SOCIETY: by Peter WestmoreNews Weekly
Same-sex couples a tiny percentage of households
, August 17, 2013
Figures recently released by the Australian Bureau of Statistics show that same-sex couples comprise only a tiny percentage of the number of households in Australia.
The figures were obtained from the 2011 Census.
They show that the number of same-sex couples living together across Australia was 33,174. In contrast, the same census data revealed that there were about 8.18 million households and 5.68 million families in Australia.
The ABS definition of families is two or more persons, one of whom is at least 15 years of age, who are related by blood, marriage (registered or de facto), adoption, step or fostering, and who are usually resident in the same household.
In proportional terms, same-sex couples comprised about one in every 250 households.
It is also instructive to compare the number of same-sex couples with the number of de facto couples — that is, people living together in long-term relationships without marriage.
According to the ABS, the number of these is around one million, so that same-sex couples comprise only about three per cent of the number of de facto couples in Australia.
When one looks at the number of married couples, the contrast is even more stark.
There are over four million married couples. In contrast, the number of same-sex couples is fewer than one per cent of that figure.
The figures show that the campaign to amend the law to permit same-sex couples to marry would affect a tiny proportion of the population, while fundamentally altering the nature of the institution itself for the overwhelming majority of the population.
The figures also show significant differences in parenting between same-sex couples and heterosexual couples.
According to the figures, 88 per cent of same-sex couples have no dependent children living with them, compared to only 38 per cent of all couples — including “empty-nesters” whose children have grown up and are no longer living with them.
Same-sex couples living together with children would include both those who have children from previous relationships as well as those who have conceived artificially through IVF programs.
The figures suggest that marriage in this country remains closely connected with having and rearing children, and is not merely a legal register of relationships.
Some commentators have argued that marriage here is declining in popularity, with fewer people getting married and more living together without marriage.
While the data supports this conclusion, it is important to remember that 49 per cent of the Australian population over the age of 15 are married, a small decline from the proportion married in 2001 (51 per cent).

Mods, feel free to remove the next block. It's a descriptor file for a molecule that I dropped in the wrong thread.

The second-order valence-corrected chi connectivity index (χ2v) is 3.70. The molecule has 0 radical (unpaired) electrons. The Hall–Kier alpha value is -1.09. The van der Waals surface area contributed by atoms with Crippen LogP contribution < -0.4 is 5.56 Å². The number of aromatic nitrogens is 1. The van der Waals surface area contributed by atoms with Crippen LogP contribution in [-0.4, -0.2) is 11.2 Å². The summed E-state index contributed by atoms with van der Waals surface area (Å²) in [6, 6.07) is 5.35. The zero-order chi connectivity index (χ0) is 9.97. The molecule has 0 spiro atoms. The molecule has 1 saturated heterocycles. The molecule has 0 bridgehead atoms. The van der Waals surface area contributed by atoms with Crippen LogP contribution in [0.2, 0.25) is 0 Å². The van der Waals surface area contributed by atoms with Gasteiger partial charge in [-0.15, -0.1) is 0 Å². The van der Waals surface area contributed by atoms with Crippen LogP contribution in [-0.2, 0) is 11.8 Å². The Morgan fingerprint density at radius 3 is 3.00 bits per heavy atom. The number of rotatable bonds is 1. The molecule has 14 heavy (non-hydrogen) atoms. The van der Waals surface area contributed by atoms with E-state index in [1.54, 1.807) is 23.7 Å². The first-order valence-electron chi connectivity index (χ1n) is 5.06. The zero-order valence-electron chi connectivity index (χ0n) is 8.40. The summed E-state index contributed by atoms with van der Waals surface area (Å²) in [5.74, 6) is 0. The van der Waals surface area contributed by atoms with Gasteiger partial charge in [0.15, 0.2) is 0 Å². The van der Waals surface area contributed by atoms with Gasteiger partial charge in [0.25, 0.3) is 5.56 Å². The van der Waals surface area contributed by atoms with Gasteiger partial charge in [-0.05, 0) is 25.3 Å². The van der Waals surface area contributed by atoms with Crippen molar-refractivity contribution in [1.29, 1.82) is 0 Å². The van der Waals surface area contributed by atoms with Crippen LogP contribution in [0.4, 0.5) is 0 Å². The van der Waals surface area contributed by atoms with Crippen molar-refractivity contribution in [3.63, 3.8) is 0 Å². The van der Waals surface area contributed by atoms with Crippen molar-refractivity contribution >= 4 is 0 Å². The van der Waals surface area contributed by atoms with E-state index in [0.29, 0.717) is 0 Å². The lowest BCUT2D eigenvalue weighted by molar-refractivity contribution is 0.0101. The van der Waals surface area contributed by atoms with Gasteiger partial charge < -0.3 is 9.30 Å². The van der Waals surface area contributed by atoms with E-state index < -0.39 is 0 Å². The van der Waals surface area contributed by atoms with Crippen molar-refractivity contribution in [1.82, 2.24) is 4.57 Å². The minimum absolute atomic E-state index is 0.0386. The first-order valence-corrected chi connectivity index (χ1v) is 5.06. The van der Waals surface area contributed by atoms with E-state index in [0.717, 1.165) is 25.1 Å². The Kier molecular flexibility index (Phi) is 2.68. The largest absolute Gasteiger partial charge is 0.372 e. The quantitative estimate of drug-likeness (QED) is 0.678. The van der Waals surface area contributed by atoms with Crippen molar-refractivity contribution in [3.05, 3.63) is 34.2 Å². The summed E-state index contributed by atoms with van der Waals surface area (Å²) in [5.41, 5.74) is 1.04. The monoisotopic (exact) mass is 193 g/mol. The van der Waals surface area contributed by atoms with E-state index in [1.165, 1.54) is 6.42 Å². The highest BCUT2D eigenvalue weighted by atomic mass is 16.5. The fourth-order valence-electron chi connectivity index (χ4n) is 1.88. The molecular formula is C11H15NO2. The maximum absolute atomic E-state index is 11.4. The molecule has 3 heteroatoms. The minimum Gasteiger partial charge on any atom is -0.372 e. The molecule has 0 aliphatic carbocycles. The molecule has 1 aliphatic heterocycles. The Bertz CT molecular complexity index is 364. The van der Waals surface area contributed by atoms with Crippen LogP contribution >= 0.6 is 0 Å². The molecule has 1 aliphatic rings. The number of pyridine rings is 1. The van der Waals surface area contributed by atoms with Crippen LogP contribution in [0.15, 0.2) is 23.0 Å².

As Dr Genevieve Heard, research fellow at Monash University’s Centre for Population and Urban Research, recently pointed out, “the proportion ever married exceeded 70% at 35–39 years of age, exceeded 90% at 55–59 years, and peaked at 96% among those aged 75-79 years, 80-84 years and 85 years or more” (The Conversation, June 26, 2012).
One of the arguments pushed by the homosexual lobby is that same-sex marriage would provide marriage equality.
It is instructive to look at what has happened in Victoria since the state recognised same-sex relationships back in 2008.
Since the last Labor government in Victoria introduced the Relationships Register, fewer than 600 same-sex couples in the state have signed it (Star Observer, November 28, 2012).
This indicates that even if “same-sex marriage” was legalised, most same-sex couples would still not marry.
The number of marriages in Victoria over the same period was about 113,000, according to the Australian Bureau of Statistics.
The Victorian figures highlight the fact that legal recognition of same-sex relationships has already been conceded in society, but relatively few same-sex couples avail themselves of it.
Over the years, legislation at both state and federal levels has removed any vestige of discrimination against same-sex couples.
Recent measures have included access to pensions and superannuation, protection in the workplace, and laws which outlaw discrimination on the grounds of sex or sexual preference.
The claim that marriage will confer equality on same-sex couples is therefore a sham.